about the makanda inn

The Makanda Inn is an eco-friendly retreat. It sits on 18 acres of lush woodland, in the heart of the Shawnee National Forest, with the Drury Creek winding through it. 

The design and building techniques used expressly fit the natural environment by using eco-friendly  construction methods and sustainable materials bearing a low carbon footprint.  Local and natural building materials such as straw bales for the walls, earthen plaster, recycled plastic roofing materials and reclaimed wood are integrated throughout the Inn.

About the Inn

The architectural design captures your imagination as you enter the building. Natural stone steps transitioning to wooden steps bring you onto the wrap-around porch with natural cedar posts.

As you enter through the custom handcrafted door onto the second-floor mezzanine you will immediately be swept away by the vastness of the two-story space. The 32-foot stone chimney and knotty pine ceiling lead your eye to the large copper sunburst light fixture overhead.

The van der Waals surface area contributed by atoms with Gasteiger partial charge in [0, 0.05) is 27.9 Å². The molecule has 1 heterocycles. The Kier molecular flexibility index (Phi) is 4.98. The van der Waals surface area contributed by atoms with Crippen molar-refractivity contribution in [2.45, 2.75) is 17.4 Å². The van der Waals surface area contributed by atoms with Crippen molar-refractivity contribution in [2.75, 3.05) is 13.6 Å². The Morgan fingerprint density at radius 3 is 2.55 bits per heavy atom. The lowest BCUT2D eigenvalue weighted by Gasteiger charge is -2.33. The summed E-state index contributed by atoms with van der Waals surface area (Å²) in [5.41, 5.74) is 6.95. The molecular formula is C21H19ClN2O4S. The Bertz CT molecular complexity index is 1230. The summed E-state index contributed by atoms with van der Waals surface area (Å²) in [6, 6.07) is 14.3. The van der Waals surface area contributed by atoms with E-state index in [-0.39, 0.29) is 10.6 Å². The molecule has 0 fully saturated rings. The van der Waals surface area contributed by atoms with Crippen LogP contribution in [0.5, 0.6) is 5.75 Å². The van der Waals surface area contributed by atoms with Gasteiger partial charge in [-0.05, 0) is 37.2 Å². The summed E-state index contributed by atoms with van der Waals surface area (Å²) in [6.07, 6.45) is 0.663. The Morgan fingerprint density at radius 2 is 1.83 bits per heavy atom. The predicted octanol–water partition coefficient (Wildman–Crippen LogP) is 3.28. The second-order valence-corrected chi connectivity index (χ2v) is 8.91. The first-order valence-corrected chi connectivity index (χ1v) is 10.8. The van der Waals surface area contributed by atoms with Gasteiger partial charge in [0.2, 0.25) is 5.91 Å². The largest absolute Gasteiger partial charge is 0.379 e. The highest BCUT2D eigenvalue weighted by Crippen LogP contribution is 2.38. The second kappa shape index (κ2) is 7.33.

About the Cottages
Added in 2012, the Cottage were designed for those seeking a cabin retreat so popular in the Shawnee National Forest.

The goal was to build small cottages that showcase the beauty, functionality, and simplicity of natural materials – including clay, straw, sand, and wood. These materials are in abundance throughout much of this country and particularly in Southern Illinois. Much of the material used in this project is local and sustainable.  Here are some of our favorite features: 

  • Living Roof – the living roof on this cottage is an extensive design – meaning it has a rather thin layer of growing material (approximately 6-8”).  The roof structure is composed of: (1) 2×6 tongue and groove decking that you see from the inside as it also serves as the interior ceiling upstairs, (2) one-inch rigid foam insulation, (3) ¾ inch plywood, (4) 60 mil EPDM waterproof membrane, (5) Platon membrane (for drainage and root barrier), (6) recycled carpet padding, (7) growing medium which is made up of mulch, mushroom compost, topsoil and perlite.  We are currently letting it go wild and intend to begin planting appropriate native species next spring.